Skip to content
Multi-Family and Apartment Investing

User Stats

267
Posts
253
Votes
Jorge Abreu
Pro Member
  • Rental Property Investor
  • Dallas, TX
253
Votes |
267
Posts

Deal or No Deal: The Underwriter's Playbook ✍️

Jorge Abreu
Pro Member
  • Rental Property Investor
  • Dallas, TX
Posted Apr 10 2024, 08:16

Analyzing real estate deals is like deciphering a puzzle of numbers and projections. It's crucial to understand the financials and market trends to gauge the potential value of a property accurately.

One key aspect is the cap rate, which is a big player in determining a property's value based on its income compared to its price tag. For instance, if a property worth $10 million brings in $100,000 per door, the cap rate is $100,000 divided by $10 million.

To quickly size up a deal, I rely on the 1% rule: if the price is $100,000 per door, I expect to see at least $1,000 in monthly rent. It's a handy rule of thumb, but detailed analysis is crucial for precision.

Let's dive deeper. The going-in cap gives us a sneak peek into future profits by dividing the trailing 12-month net operating income (T12 NOI) by the purchase price. We aim for a target cap rate, say 6%, aligning with our investment strategy.

Here's an example: if a property yields $1.2 million in income and costs $10 million, resulting in a 6% cap rate.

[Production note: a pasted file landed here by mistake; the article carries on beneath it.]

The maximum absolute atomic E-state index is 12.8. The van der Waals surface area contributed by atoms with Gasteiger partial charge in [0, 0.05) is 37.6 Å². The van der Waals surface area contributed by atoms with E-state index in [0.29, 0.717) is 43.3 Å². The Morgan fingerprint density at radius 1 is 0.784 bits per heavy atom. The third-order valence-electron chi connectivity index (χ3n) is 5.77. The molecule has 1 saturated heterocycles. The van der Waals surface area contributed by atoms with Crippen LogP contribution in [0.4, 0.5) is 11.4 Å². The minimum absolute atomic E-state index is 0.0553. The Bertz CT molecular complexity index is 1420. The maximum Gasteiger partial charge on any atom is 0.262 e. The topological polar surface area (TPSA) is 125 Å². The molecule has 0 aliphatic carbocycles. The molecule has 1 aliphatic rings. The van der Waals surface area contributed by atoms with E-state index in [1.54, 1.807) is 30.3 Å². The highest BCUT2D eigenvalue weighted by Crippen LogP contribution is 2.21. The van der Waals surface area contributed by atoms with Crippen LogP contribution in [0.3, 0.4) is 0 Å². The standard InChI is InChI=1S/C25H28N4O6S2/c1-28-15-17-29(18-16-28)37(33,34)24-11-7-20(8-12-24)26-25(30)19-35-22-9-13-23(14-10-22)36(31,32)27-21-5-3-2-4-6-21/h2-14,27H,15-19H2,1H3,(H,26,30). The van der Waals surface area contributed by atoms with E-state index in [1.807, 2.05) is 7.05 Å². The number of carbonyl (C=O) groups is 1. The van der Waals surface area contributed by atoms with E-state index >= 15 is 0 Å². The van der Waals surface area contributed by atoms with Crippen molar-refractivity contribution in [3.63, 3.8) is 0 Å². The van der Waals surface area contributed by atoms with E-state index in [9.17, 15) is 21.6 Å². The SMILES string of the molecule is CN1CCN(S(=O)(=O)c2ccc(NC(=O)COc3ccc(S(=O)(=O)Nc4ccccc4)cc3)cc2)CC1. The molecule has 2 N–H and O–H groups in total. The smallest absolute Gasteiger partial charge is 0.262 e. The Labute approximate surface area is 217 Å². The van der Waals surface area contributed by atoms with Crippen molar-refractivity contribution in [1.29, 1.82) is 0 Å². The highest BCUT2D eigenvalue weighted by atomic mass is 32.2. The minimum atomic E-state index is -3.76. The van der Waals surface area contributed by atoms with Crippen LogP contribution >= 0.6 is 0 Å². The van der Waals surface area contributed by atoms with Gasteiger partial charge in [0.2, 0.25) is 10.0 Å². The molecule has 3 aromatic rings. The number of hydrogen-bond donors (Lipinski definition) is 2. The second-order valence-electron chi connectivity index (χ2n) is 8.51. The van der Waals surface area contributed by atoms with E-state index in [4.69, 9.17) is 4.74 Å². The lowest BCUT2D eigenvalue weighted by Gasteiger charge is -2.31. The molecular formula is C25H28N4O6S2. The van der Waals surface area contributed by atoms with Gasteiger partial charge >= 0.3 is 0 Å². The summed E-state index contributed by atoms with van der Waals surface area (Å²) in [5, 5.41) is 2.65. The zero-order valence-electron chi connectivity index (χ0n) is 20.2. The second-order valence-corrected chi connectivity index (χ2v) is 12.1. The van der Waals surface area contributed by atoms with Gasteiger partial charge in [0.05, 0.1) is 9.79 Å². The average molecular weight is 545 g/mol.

Then there's the adjusted going-in cap, factoring in potential changes in income or expenses. For instance, if a property's T12 NOI is $500,000 with a $5 million price tag, but we expect income to rise by $50,000 and expenses by $20,000 annually, our adjusted cap rate becomes 10.6%.

Yet, underwriting deals isn't without its challenges. Many overlook renovation costs or underestimate renovation timelines, impacting vacancy rates. Proper research and budgeting are crucial. It's also essential to stress-test assumptions, ensuring the deal can withstand tough scenarios.

Using models or spreadsheets streamlines the process, but mastering underwriting takes time and experience, evolving with market changes.

In short, underwriting involves dissecting financials, considering market trends, and stress-testing assumptions. Avoid common pitfalls, embrace continuous learning, and scrutinize deals to ensure their viability before diving in.

Let's go!💥

Loading replies...